ChinaBeat - Risky Business

Oct 72008

The question was posed so quietly, and matter-of-factly, that it took a moment for me to realize the significance of what was being asked.

I was discussing with my class at Tsinghua University the kinds of pressures that business journalists can often feel as they prepare their stories. I told them about executive egos, and corporate press relations, and the spinmeisters who seem to proliferate particularly when, as often happens, politics and economics intersect.

The class is graduate level, part of the Global Business Journalism program at Tsinghua. The program is supported by Merrill Lynch, Deloitte, Bloomberg and the Knight Foundation.

The student, who isn’t from China, was clearly interested in the discussion. But then she added: “What do you do when you receive threats of physical violence?”

I have to admit, I didn’t have a good answer. To be sure, I am certain there are many p.r. people who have said they’d like to kill me at one time or another. And I know for a fact that some editors have shared that sentiment, at least on occasion.

But fortunately my professional relationships have always remained steadfastly nonviolent.

I can vaguely recall the Don Bolles car-bombing in Arizona, as he investigated organized crime there. And once I had two co-workers literally have their car rolled off a mountain in Eastern Kentucky during a coal strike. Unfortunately, they were still in it.

But I had to admit to the student that, as a journalist working in America, personal violence just has never been something I spent any time worrying about. Even when covering money laundering, I never heard suspicious footsteps. I never dropped a story out of fear. I did get uncomfortably wedged between striking Eastern Airlines mechanics and a battalion of riot police once, but that was hardly an everyday occurrence.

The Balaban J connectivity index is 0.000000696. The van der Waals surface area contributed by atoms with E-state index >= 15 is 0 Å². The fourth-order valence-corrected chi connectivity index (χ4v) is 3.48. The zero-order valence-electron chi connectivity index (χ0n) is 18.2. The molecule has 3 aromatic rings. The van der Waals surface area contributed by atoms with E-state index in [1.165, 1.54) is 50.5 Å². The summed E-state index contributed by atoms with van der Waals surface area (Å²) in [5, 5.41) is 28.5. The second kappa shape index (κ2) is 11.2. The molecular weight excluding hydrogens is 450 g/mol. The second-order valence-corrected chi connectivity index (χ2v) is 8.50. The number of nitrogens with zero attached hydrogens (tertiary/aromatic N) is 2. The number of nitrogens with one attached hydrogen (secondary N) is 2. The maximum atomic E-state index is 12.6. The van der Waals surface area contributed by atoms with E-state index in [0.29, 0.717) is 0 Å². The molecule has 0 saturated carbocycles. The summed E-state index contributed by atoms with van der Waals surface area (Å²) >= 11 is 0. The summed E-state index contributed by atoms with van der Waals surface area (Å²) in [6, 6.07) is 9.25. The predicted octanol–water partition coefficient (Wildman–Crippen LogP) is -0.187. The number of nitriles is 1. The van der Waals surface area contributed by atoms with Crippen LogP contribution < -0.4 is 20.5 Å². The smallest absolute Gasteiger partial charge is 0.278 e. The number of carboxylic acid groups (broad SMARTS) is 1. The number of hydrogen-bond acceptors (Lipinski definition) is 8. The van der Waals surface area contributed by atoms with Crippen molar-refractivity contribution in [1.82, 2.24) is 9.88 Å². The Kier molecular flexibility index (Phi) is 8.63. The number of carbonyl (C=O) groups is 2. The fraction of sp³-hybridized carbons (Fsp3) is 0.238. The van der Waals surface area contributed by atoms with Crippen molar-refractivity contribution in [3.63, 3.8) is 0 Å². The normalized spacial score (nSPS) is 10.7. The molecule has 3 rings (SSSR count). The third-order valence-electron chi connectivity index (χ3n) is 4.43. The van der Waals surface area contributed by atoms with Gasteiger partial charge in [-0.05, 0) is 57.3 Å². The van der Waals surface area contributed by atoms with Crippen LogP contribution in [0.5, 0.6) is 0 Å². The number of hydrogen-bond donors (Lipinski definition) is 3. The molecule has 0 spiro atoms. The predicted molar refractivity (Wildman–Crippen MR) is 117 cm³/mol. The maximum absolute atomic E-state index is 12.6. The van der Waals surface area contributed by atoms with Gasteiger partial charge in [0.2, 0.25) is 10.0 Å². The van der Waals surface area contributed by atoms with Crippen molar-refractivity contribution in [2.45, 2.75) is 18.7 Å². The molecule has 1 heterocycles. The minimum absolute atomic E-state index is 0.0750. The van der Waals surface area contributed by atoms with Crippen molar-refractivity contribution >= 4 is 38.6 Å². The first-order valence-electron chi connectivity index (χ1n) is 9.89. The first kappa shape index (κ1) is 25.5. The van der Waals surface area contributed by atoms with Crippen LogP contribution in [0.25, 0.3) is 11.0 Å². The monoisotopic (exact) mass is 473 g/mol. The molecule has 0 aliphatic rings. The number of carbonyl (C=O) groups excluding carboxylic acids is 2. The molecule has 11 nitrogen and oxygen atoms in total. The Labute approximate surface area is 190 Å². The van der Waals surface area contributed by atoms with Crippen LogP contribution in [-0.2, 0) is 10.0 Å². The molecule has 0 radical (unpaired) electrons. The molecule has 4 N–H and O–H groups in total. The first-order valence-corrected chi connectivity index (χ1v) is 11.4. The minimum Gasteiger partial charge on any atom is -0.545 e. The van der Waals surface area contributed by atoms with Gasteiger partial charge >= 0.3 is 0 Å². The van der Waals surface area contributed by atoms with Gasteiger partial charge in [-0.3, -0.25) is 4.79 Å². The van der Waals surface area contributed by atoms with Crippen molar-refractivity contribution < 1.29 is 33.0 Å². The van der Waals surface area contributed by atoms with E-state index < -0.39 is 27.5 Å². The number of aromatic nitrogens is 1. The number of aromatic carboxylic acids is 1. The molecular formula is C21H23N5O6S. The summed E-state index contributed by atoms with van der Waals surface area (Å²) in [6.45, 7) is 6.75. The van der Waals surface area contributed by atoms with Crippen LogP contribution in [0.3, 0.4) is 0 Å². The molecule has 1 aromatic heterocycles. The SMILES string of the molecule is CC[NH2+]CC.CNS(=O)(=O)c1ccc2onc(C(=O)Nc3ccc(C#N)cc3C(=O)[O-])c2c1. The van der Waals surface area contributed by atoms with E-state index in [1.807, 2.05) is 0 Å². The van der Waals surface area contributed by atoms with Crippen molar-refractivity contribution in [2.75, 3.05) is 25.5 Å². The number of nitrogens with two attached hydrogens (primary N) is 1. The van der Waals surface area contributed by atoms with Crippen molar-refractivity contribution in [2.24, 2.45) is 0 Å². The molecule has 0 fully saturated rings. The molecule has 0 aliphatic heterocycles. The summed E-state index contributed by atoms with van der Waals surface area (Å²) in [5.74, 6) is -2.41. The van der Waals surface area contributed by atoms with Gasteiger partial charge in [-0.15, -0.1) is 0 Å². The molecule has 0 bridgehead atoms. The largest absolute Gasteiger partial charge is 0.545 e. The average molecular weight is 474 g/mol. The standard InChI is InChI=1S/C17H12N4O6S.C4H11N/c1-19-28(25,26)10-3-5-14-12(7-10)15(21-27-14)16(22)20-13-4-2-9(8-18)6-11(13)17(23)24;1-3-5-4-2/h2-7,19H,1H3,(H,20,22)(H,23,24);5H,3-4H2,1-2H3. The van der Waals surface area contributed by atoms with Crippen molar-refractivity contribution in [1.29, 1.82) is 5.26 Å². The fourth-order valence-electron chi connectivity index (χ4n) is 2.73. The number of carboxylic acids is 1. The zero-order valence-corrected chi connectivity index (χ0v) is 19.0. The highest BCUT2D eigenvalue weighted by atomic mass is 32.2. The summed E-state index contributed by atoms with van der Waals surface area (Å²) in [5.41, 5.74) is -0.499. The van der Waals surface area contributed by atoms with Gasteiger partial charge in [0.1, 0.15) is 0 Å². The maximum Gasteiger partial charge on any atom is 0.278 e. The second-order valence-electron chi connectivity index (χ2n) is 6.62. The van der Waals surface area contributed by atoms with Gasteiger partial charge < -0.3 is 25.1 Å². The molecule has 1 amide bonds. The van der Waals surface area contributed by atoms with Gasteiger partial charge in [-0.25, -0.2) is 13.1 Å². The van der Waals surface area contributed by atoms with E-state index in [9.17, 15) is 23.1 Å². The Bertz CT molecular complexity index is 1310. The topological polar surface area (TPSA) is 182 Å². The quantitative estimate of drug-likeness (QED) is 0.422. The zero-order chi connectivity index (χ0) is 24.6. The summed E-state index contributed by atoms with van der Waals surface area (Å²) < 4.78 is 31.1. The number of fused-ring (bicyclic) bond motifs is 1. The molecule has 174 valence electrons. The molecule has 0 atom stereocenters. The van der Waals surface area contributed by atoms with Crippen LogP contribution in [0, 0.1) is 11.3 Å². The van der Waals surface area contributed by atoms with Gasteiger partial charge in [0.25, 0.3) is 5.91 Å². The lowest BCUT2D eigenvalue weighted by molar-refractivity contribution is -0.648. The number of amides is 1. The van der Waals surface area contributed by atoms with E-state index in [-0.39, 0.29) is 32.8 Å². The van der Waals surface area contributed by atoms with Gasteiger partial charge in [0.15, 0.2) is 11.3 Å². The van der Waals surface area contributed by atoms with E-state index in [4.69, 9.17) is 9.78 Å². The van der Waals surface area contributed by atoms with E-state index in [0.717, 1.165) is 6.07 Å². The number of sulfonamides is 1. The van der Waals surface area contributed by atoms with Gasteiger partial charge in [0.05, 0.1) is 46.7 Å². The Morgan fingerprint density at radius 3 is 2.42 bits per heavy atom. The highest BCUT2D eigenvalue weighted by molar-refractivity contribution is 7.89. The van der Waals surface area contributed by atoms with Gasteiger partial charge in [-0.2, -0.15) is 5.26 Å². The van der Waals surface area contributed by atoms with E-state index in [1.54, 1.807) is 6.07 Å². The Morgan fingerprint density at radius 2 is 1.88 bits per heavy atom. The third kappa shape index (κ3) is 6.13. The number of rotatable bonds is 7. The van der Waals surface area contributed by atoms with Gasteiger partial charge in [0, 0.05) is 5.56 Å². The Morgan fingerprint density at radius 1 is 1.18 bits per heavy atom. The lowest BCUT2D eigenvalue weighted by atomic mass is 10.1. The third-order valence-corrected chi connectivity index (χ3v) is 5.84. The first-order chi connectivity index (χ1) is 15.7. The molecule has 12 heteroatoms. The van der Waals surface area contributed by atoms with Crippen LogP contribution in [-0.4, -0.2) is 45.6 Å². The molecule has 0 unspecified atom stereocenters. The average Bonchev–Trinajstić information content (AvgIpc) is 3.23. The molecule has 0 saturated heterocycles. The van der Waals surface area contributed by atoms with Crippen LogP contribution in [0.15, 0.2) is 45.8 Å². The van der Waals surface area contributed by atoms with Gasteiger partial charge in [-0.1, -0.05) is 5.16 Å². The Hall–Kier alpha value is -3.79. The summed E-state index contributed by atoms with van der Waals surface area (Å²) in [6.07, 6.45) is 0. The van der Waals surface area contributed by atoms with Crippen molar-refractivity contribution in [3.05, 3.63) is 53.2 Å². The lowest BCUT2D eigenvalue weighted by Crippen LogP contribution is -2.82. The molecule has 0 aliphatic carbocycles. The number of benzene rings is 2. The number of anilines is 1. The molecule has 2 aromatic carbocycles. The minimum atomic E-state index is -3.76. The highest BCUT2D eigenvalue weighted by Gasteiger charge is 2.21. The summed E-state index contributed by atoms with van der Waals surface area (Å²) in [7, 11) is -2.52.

When I asked if any of the other students believed journalism in their homeland could bring bodily harm, several of the non-Chinese students raised their hands.

It was a sobering moment. Living in Miami, I am keenly aware that I live at the intersection of two hemispheres where the safety of journalists are in stark contrast. One of my former co-workers at Florida International University, Mario Diament, an Argentina native, lived through that country’s dreadful Dirty War, and once related to me ghastly stories about the fellow reporters who simply disappeared.

There was the Tampa reporter, Todd Smith, who was tortured to death in Peru in 1989. And today, various locales where drug traffickers are a de facto government are known to be less than concerned about freedom of the press. The Inter American Press Association estimates that 332 journalists have been assassinated in the Americas in the last two decades.

One can’t help but wonder how many others were scared into a different line of work.

It’s a sad and tragic problem that is far from resolved. But I had always thought that it was primarily journalists of the political variety who were most at risk.

Interestingly, my students believe that, in some countries, it’s business journalists who are particularly vulnerable. The problem, in a sense, is that good business journalists know that you follow the money. And in countries where money will lead to corrupt officials and/or criminal activity, the solution is to intimidate and, if need be, shoot the messenger.

There is the case of the Forbes Russia editor, Paul Klebnikov, being murdered in Moscow in 2004, for example. Anna Politkovskaya, a harsh critic of Putin, was gunned down in 2006. Daniel Pearl wasn’t pursuing a business story, but his killers were keenly aware he worked for The Wall Street Journal.

Not having any war stories really to tell, I then asked the students why they were pursuing journalism as a career. Does the threat of violence concern them?

And to the person, each who responded said they believed journalism is a way to improve the lives of their countrymen. They were not Pollyanna-ish. They are fully aware of the possibility of danger. But they were adamant that journalists must, somehow, find a way to do their job, in spite of the risks.

My final advice was, simply, that no story is worth getting killed for. That’s because you’ll never get to tell it.

I guess, like a lot of teachers, I wanted to tell my students that it would all work out, that they were going to be all right. But I can’t promise that.

So I had to settle for being proud that young people from four continents, the Pacific Rim and Asia Minor are willing to pursue journalism, risks and all, yet disheartened that they live in a world where that is their reality.